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Old 06-13-2008, 03:51 PM   #21 (permalink)
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Harb... bulking up is hard to do since I have the metabolism of a rabid squirel.

Tug- radiant would be a possiblity for down stairs... but at this point we are years away from ripping out walls (plaster and lathe) and ceilings to install it up stairs. We have steel pipe insulated with asbestos for all of the steam system... and the radiators (and Al can attest to this) are big things that stand 3 feet tall with the covers over them that have the perforated tin fronts. I had to use a hand cart with a stack of boards on it to move the one in the foyer when we re-did the floor.. they are heavy bastards!

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Old 06-13-2008, 03:53 PM   #22 (permalink)
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Originally Posted by Schmitti View Post
Harb... bulking up is hard to do since I have the metabolism of a rabid squirel.

It will eventually go away. I could try and mail you some nice hot humid sunshine.
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Old 06-13-2008, 03:53 PM   #23 (permalink)
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I would also suggest hot water boiler instead of steam. You can use the same radiators you have too, it ends up much cheaper to run that way, and safer too. Probably your biggest and best investment would be to upgrade your insulation.

Slow rise foam is both a good insulator, and infiltration stopper. Windows and doors, etc..

All that said, pellet stoves are nice for taking the chill off the house in the fall and spring, so you don't have to fire the main heat as early, or run it as late. You can keep your main thermostat much lower too, and keep your main room nice and warm.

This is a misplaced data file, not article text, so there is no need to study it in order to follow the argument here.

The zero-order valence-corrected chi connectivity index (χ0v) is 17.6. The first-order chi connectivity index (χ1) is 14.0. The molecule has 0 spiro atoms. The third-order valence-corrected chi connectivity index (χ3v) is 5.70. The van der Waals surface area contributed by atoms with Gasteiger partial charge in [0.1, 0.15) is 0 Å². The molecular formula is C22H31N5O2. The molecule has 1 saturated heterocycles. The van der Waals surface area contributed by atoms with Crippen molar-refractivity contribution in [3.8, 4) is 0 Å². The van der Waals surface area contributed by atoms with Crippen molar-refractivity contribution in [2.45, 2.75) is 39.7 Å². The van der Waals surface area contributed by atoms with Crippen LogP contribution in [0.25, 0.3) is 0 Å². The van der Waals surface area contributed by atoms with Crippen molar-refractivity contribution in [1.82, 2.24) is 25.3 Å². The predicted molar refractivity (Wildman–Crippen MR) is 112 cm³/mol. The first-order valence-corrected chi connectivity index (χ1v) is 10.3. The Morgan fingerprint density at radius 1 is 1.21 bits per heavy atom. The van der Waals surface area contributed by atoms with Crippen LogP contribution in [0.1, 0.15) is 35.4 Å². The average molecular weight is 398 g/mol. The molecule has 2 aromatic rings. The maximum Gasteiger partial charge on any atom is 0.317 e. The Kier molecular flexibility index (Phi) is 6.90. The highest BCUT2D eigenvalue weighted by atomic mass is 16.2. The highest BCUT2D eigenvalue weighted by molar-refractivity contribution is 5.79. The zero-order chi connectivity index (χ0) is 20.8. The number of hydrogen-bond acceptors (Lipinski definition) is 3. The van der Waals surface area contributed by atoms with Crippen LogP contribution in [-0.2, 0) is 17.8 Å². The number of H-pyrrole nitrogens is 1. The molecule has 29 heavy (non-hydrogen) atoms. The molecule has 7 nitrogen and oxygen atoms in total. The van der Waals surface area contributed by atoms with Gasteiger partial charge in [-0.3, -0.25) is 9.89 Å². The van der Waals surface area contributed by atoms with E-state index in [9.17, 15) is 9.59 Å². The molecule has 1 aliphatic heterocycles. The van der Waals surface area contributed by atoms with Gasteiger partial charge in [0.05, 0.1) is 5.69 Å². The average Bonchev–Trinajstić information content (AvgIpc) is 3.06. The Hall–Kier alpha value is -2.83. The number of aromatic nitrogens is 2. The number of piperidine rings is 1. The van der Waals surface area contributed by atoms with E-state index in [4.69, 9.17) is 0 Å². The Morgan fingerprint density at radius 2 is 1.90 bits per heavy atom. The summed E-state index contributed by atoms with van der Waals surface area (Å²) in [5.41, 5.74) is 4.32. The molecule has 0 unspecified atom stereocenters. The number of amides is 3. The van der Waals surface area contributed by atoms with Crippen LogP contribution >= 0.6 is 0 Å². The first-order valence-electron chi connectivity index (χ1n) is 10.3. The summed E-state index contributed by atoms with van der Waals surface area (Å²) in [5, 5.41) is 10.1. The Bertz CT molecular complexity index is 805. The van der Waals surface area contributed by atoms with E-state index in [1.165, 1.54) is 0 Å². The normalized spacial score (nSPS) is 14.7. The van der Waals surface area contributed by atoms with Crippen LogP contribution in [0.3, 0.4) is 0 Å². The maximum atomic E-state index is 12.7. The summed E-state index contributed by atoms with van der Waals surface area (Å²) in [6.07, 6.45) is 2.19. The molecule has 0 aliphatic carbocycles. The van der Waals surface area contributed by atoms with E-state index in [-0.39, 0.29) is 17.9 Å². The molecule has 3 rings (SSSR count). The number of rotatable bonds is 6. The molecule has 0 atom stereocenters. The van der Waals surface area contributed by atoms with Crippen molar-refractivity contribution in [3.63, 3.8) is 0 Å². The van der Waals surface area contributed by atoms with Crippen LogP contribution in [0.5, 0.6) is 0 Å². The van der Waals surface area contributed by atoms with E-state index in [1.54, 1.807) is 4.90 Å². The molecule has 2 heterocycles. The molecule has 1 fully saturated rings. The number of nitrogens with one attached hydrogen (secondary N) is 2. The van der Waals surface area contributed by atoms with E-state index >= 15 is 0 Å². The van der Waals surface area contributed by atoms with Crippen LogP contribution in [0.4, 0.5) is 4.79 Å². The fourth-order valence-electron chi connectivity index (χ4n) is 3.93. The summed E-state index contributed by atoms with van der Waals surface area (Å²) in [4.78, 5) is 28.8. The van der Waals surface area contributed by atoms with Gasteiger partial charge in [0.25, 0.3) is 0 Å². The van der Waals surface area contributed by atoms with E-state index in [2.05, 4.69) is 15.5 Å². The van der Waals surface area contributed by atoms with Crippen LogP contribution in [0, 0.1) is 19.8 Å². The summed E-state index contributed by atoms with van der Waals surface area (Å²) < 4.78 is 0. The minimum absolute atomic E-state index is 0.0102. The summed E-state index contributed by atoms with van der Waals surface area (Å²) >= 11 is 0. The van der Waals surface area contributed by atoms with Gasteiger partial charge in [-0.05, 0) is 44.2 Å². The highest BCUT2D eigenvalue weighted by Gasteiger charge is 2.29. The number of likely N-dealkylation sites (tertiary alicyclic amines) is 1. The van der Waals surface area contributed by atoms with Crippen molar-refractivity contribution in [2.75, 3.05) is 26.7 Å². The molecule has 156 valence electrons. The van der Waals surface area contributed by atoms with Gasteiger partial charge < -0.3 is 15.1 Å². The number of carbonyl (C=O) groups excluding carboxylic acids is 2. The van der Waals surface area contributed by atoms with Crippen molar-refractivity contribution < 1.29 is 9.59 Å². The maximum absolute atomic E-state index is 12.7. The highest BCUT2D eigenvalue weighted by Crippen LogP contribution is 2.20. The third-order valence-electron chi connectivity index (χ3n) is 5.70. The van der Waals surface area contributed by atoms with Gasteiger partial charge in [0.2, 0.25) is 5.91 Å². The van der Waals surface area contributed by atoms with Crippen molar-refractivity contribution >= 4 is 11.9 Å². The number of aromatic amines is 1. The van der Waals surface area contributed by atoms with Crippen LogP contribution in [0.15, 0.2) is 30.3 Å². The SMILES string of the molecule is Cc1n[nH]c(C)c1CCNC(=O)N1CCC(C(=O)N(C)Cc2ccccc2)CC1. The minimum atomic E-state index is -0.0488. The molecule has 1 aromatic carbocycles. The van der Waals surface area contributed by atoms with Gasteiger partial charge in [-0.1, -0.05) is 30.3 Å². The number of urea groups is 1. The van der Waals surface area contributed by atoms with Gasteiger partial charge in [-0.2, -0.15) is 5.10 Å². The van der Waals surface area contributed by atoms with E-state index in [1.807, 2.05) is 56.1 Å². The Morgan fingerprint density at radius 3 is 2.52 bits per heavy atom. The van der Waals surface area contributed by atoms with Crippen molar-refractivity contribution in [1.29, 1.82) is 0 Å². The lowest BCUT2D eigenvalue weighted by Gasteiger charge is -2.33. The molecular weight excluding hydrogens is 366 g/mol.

Wood stoves, at least around here are very hard to get home owners insurance to cover you with. The creasote (sp) build up in the flue's and stuff adds up to alot of maintenence and fuss, and mess.

I'd go with the pellet stove if I had the money.

Sawdust will always be with us, that is the main ingredient. Most pellet stoves can also burn corn or peach pits, other things work as well.

They burn cleaner, and have much less maintenence.
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Old 06-13-2008, 05:42 PM   #24 (permalink)
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Can't speak for supply & cost of pellets on the east coast, but let me relate to the west coasts issues.

Logging out west 10 or more years ago was a booming business, plenty of lumber being made for building homes, pulp wood for the paper mills and enough cull wood for chipping and pellet production.

In recent years the logging has been shut down to @ 20% of past years.
The cost per foot of marketable timber has gone threw the roof !!
Logs are so valuable these days they use EVERY part from bark to core wood (Peelers) as ways to maximize recap of $$$ for processing.
No longer is there much salvage (Chip timber) for pellet stove fuels, and the cost per bag of pellets has more than tripled in the past 5 years reflecting this trend.

While I would agree on EASE of USE with pellets, you are tied to the use of the actual processed pellet product for the stove to work ... either that or you can burn dog food or dried rabbit droppings

In a Wood stove you can BURN most anything combustible, wood, coal, corn husks, dried cow shi*, Old patio furniture ect.

Just food for thought .....
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Old 06-13-2008, 06:17 PM   #25 (permalink)